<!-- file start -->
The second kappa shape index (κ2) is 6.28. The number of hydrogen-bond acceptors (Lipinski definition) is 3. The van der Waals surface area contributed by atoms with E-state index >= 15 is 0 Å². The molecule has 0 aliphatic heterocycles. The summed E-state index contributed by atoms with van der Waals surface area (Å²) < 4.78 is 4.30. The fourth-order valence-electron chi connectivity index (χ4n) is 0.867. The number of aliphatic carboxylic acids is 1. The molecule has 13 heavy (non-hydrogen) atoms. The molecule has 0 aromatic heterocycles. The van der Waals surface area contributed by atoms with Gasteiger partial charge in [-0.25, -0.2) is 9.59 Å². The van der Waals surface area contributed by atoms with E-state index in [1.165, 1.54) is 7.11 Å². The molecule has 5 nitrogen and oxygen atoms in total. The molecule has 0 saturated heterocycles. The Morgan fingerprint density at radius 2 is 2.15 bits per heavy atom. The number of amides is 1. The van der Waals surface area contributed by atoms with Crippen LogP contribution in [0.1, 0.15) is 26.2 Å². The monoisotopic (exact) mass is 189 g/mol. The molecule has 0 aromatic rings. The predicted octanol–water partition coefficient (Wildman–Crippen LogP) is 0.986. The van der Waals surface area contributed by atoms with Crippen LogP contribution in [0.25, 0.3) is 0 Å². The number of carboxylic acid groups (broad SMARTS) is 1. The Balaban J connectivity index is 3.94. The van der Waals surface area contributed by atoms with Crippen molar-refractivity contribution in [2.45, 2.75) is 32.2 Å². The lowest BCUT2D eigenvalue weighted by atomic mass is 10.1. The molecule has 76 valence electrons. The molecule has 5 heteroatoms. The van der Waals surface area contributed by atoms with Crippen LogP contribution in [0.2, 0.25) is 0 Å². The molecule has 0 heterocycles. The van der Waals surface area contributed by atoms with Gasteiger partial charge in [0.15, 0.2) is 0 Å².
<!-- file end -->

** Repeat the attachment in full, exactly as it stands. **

The second kappa shape index (κ2) is 6.28. The number of hydrogen-bond acceptors (Lipinski definition) is 3. The van der Waals surface area contributed by atoms with E-state index >= 15 is 0 Å². The molecule has 0 aliphatic heterocycles. The summed E-state index contributed by atoms with van der Waals surface area (Å²) < 4.78 is 4.30. The fourth-order valence-electron chi connectivity index (χ4n) is 0.867. The number of aliphatic carboxylic acids is 1. The molecule has 13 heavy (non-hydrogen) atoms. The molecule has 0 aromatic heterocycles. The van der Waals surface area contributed by atoms with Gasteiger partial charge in [-0.25, -0.2) is 9.59 Å². The van der Waals surface area contributed by atoms with E-state index in [1.165, 1.54) is 7.11 Å². The molecule has 5 nitrogen and oxygen atoms in total. The molecule has 0 saturated heterocycles. The Morgan fingerprint density at radius 2 is 2.15 bits per heavy atom. The number of amides is 1. The van der Waals surface area contributed by atoms with Crippen LogP contribution in [0.1, 0.15) is 26.2 Å². The monoisotopic (exact) mass is 189 g/mol. The molecule has 0 aromatic rings. The predicted octanol–water partition coefficient (Wildman–Crippen LogP) is 0.986. The van der Waals surface area contributed by atoms with Crippen LogP contribution in [0.25, 0.3) is 0 Å². The number of carboxylic acid groups (broad SMARTS) is 1. The Balaban J connectivity index is 3.94. The van der Waals surface area contributed by atoms with Crippen molar-refractivity contribution in [2.45, 2.75) is 32.2 Å². The lowest BCUT2D eigenvalue weighted by atomic mass is 10.1. The molecule has 76 valence electrons. The molecule has 5 heteroatoms. The van der Waals surface area contributed by atoms with Crippen LogP contribution in [0.2, 0.25) is 0 Å². The molecule has 0 heterocycles. The van der Waals surface area contributed by atoms with Gasteiger partial charge in [0.15, 0.2) is 0 Å².